Given a finite group $G$, write $K(G)$ for the complete digraph on the elements of $G$. Label the edge from $g$ to $h$ by element $g^{-1}h$.

**Question**: For what groups does there exist a Hamiltonian path in $K(G)$ whose edge labels exhaust the elements of $G$, apart from the identity?

Some observations:

If $G={\Bbb Z}/12{\Bbb Z}$, mathematical music theory calls such paths "all-interval rows."

No such paths exist for cyclic groups of odd order greater than 1 because the sum of all elements in such a group equals the identity. More generally, when $G$ abelian has such a path, I believe that $G$ must have exactly one factor of even order when expressed as a product of cyclic groups, or equivalently, a unique element of order 2. I don't know the status of the converse.

Any Hamiltonian path determines a sequence of $|G|-1$ non-identity edge labels. Heuristically, a random such sequence has probability $(|G|-1)!/ {(|G|-1)}^{|G|-1}$ of having no repeated labels. This predicts that the desired paths exist in great profusion, at least absent any global obstruction as in the previous comment. Where I have made exhaustive searches either no desired paths turned up at all, or I saw a total reasonably consistent with the heuristic. Can one prove or disprove anything along these lines? Even-order cyclic groups have paths of the desired sort, but I don't have any interesting bounds on the total counts even in this case.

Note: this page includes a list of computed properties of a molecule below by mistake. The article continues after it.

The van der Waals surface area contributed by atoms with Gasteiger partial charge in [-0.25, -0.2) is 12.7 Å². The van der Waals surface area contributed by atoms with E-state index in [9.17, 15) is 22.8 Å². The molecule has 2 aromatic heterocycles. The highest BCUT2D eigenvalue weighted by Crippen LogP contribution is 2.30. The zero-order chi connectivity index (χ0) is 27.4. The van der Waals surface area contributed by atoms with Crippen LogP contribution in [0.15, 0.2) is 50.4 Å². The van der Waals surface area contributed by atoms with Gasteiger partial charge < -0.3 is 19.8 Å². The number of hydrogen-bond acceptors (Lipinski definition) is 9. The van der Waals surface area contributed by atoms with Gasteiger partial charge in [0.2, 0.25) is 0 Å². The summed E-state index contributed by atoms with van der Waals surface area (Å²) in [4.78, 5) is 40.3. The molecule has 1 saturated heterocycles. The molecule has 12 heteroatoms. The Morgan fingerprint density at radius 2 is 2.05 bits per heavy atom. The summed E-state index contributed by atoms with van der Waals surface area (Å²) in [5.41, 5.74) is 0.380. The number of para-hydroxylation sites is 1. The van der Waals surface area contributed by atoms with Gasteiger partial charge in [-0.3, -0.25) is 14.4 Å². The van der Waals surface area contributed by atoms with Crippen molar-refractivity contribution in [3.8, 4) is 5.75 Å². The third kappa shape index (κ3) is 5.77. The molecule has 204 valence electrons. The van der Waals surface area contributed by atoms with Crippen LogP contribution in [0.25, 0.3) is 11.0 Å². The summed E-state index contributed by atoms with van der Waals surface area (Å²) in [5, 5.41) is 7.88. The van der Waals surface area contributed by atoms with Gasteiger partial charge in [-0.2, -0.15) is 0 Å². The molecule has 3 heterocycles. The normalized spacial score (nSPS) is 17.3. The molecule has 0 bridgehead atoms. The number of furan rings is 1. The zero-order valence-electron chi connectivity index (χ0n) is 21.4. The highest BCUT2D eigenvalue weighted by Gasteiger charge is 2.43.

The case of dihedral times ${\Bbb Z}/2{\Bbb Z}$ has mathematical music theory interest. Paths exist in profusion with the dihedral group factor having order 6, 8, 10, 12 or 24 (the musically most interest case!), but I've yet to see any desired paths searching orders 14, though this might simply reflect the vast size of the search space. (I have now found examples for 24, but only by using an ad hoc hack whose effectiveness I don't understand.)